Yu Darvish’s major league debut didn’t go exactly as planned tonight against the Mariners, but he certainly showed flashes of why the Rangers broke the bank to bring him into the fold.
In what was likely a case of the nerves, Darvish allowed four runs on four hits and three walks in a 42-pitch first inning. The runs scored on a couple of bloop singles and a bases-loaded walk. While he didn’t look long for this one initially, the Japanese right-hander recovered quite nicely from there, allowing one run over his final 4 2/3 innings before being pulled after 110 pitches.
All told, Darvish gave up five runs on eight hits over 5 2/3 innings while striking out five and walking four. He also hit a batter and threw a wild pitch. Not the prettiest line, but he showed good velocity and retired 10 in a row at one point before walking Dustin Ackley with two out in the top of the sixth. He was finally pulled after giving up a single to Ichiro Suzuki, who went 3-for-4 against him on the night.
Fortunately for Darvish, the Rangers’ offense really picked him up tonight, scoring eight runs over the first four innings. He could actually walk away from his first major league start with a victory.
UPDATE: Darvish got the win, as the Rangers topped the Mariners 11-5.
Orioles manager Buck Showalter is not expected to retain his position with the club beyond the 2018 season, according to multiple reports from Jon Heyman of Fancred and Bob Nightengale of USA Today Sports. Nothing appears to be finalized just yet, however, and the Orioles have yet to address rumors of Showalter’s impending departure or news of a possible contract extension for general manager Dan Duquette.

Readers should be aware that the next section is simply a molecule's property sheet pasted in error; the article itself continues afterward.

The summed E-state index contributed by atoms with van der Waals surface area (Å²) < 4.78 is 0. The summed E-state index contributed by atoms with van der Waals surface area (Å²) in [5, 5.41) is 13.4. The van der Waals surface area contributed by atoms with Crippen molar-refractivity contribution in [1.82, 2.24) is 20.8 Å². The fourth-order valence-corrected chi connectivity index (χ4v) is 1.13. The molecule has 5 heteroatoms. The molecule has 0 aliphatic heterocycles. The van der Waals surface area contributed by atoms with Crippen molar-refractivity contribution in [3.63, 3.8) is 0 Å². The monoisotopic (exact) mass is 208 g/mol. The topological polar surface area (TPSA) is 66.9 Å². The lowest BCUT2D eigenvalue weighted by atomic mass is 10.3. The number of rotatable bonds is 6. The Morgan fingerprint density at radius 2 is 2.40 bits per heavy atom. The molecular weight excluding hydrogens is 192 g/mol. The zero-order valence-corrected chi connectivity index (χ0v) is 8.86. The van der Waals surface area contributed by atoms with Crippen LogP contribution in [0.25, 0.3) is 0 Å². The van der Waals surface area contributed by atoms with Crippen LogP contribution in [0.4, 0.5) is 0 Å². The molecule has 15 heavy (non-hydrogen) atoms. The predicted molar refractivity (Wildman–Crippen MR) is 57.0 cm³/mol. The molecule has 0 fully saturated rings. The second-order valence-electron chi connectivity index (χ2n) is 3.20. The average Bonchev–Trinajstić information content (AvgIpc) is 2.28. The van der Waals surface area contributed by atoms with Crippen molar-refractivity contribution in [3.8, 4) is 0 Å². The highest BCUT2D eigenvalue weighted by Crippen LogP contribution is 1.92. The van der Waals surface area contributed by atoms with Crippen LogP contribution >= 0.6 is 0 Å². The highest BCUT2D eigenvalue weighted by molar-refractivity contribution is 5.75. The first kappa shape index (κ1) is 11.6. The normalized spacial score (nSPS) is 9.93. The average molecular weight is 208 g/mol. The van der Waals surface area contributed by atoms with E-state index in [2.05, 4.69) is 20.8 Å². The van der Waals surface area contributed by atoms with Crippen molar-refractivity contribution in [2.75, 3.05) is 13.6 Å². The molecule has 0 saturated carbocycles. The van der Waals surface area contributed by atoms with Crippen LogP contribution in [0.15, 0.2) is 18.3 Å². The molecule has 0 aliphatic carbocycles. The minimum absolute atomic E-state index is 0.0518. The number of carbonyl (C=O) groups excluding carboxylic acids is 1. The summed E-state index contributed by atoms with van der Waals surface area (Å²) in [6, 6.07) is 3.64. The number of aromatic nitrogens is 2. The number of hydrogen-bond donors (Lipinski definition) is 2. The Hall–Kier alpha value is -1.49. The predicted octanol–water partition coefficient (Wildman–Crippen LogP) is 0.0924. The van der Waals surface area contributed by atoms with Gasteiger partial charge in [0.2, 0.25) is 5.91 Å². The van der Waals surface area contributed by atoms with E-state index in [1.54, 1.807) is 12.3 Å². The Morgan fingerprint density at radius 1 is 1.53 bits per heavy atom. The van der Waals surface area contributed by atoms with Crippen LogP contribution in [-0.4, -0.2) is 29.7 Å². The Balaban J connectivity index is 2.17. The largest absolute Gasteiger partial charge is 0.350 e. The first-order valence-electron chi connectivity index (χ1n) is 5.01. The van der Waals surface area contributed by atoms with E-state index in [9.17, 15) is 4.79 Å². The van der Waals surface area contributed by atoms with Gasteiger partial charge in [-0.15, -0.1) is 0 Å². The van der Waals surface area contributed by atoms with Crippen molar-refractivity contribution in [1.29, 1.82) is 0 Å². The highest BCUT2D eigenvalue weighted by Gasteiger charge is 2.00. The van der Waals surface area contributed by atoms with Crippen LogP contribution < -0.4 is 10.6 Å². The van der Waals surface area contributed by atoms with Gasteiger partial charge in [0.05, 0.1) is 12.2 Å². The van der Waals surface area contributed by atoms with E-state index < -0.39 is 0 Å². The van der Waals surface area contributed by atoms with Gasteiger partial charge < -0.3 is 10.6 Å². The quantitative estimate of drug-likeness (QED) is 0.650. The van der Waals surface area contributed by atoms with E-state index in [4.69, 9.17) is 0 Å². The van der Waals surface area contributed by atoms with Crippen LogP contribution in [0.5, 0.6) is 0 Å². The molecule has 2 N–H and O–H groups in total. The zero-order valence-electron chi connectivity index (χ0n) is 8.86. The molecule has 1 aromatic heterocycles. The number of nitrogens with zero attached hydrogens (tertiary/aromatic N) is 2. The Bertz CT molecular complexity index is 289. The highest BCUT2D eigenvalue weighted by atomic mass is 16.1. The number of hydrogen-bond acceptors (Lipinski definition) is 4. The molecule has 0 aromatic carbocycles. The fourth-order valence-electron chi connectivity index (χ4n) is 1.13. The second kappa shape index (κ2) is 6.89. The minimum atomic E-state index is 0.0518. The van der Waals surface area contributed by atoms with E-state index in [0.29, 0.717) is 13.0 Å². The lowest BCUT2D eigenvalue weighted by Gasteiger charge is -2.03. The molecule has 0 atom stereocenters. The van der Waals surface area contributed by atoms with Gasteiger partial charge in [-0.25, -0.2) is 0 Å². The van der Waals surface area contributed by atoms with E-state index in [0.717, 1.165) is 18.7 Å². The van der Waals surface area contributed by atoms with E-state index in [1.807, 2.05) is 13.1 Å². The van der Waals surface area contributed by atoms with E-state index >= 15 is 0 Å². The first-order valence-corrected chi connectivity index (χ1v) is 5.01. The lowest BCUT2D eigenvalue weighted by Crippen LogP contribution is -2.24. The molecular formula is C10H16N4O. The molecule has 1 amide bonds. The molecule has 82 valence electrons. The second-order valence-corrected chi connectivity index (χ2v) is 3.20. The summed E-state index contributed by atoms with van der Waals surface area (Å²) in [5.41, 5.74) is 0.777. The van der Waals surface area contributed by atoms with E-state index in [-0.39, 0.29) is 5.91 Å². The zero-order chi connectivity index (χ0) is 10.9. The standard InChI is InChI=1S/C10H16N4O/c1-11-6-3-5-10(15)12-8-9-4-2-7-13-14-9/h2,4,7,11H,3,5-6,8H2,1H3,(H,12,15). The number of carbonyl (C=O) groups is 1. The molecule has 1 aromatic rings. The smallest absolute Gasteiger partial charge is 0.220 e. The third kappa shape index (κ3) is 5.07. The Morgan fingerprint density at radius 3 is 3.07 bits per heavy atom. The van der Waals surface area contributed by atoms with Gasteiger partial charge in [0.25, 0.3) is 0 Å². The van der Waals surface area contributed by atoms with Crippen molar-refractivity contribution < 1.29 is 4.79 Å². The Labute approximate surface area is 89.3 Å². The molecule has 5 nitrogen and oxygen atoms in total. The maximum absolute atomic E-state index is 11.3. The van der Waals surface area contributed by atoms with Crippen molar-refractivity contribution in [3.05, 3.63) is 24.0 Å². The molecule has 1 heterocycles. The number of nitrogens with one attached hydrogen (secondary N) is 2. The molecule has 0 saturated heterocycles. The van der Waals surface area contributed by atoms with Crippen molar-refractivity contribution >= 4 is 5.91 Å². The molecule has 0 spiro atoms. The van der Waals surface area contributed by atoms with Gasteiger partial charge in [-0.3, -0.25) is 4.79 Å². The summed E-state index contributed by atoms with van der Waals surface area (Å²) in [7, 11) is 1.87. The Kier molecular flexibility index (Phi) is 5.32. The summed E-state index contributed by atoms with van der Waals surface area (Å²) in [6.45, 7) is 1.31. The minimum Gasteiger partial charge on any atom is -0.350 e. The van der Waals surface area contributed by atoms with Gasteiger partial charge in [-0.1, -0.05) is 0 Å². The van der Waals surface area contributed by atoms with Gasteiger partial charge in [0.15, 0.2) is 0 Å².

Even so, it’s been a year of near-unprecedented disaster for the 62-year-old skipper, who helped lead the team to a 44-108 record prior to the outcome of Friday’s series opener against the Yankees. With the Orioles’ 108th loss — a 4-6 heartbreaker against the Blue Jays on Tuesday — they tied the 1937 St. Louis Browns for the second-most losses in a single season, eclipsed only by the 43-111 record of the 1939 Browns. As they have just 10 games remaining in the regular season, this year’s team has no chance of climbing out of last place in the AL East and may well finish with the worst record in the AL to boot.
While the Orioles’ missteps don’t bode well for Showalter’s future in Baltimore, he’s brought far more good than harm to the organization over the last eight and a half years. He assumed the managerial position from interim manager Juan Samuel in the middle of the team’s 2010 season and guided the club to five winning seasons and three postseason appearances in 2012, 2014, and 2016. Entering the 2018 season, his record sits at 666 wins and 677 losses, the winningest mark by any of the team’s skippers since Earl Weaver wrapped his 17-season run with the team in 1986. Whether the Orioles believe Showalter is capable of recovering from two consecutive losing seasons and returning the team to their former days of glory (and the occasional division title) remains to be seen, of course, though there’s plenty to recommend him as they prepare to advance a full-scale rebuild over the offseason.